⏰The Baptism of the Lord (Year B)

📖Isa 55:1-11; Isa 12:2-3, 4bcd, 5-6 (R.v.3); 1 John 5:1-9; Mark 1:7-11


According to the Catholic Catechism of Christian Doctrine, “Baptism is a sacrament which cleanses us from original sin, makes us Christians, children of God and members of the Church.” John’s baptism, which Jesus participated in was also called a “baptism of repentance.” With the above in mind, it is of little wonder why the early Christians felt embarrassed at the thought of the Baptism of Jesus. Would that mean that Jesus was with original sin? If no, it means that the Baptism was for a different purpose than the definition we have above.

Indeed, from the initial restrain of John the Baptist from baptising Jesus, Jesus himself confirmed that the baptism was for the fulfilment of all righteousness (cf. Matt 3:15). Some people may want to see that as the Matthean way of presenting Jesus as the fulfilment of the Law, but it must be more than that. One renowned homilist, considers the Baptism of Jesus as having four important meanings which reflect its meaning for us too.

🌲It marks a decisive moment in the life of Jesus to begin his ministry of bringing sinners back to God;

🌲It is a sign of identification with the sinners that he is set to save;

🌲It initiates God’s approval of the mission of Christ when God declared, “You are my beloved son; with you I am well pleased” (Mark 1:11);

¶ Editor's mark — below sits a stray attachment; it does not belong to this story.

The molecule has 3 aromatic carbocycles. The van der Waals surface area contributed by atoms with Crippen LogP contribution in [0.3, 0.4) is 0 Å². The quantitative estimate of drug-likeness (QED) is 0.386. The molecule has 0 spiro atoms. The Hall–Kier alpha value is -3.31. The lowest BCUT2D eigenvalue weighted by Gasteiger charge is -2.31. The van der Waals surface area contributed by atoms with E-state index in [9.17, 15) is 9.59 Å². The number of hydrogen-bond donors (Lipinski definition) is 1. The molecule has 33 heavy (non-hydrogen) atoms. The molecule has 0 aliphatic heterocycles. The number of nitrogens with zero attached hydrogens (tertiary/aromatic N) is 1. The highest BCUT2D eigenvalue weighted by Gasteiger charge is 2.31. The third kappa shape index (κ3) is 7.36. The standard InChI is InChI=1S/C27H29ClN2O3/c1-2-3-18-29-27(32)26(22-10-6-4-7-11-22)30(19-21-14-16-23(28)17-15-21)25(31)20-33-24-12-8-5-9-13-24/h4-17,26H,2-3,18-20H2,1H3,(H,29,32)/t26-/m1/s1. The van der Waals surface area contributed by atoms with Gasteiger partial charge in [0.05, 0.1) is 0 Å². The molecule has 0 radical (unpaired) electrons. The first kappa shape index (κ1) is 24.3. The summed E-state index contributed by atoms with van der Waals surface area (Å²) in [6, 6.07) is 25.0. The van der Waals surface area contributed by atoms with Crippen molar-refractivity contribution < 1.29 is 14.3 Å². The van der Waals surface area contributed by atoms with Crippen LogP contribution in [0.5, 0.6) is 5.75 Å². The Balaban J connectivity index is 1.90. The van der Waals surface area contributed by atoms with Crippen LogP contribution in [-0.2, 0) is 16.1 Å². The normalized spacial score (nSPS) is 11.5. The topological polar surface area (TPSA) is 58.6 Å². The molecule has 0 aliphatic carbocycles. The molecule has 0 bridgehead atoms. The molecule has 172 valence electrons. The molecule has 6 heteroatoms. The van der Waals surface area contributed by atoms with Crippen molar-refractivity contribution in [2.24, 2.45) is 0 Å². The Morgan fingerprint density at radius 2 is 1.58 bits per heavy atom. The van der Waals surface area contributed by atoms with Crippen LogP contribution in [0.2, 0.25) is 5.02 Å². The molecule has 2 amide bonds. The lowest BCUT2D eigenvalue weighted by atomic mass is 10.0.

🌲With it, Jesus was equipped with the Holy Spirit, indicating what also happens to us at our own baptism.

We can now see that it is all about us. Jesus’ baptism was an invitation to us to share in the very life of Christ. The First Reading makes reference to that invitation. Towards the end of his prophecy, the exilic-prophet Isaiah invites the people to come and share in the inner life of God, in the form of a new covenant which was often symbolised by a great banquet. Membership to this great banquet would cost nothing other than seeking the Lord by calling upon him and shunning all acts of wickedness (Isa 55:6-7). That was the same purpose that the baptism of John served in the Gospel.

St John tells us in the Second Reading that such a journey is a journey of faith which enables us to overcome the world. But more than that, it makes us children of God (see also John 1:12). That is an exalted position because, in it, we stand the chance of once again hearing the voice of the Father saying to us, “You are my beloved son/daughter; with you I am well pleased.”

May God give us the grace of being faithful disciples of Jesus so that we might be in the train of those he would lead on to the glory of his Kingdom. Amen.

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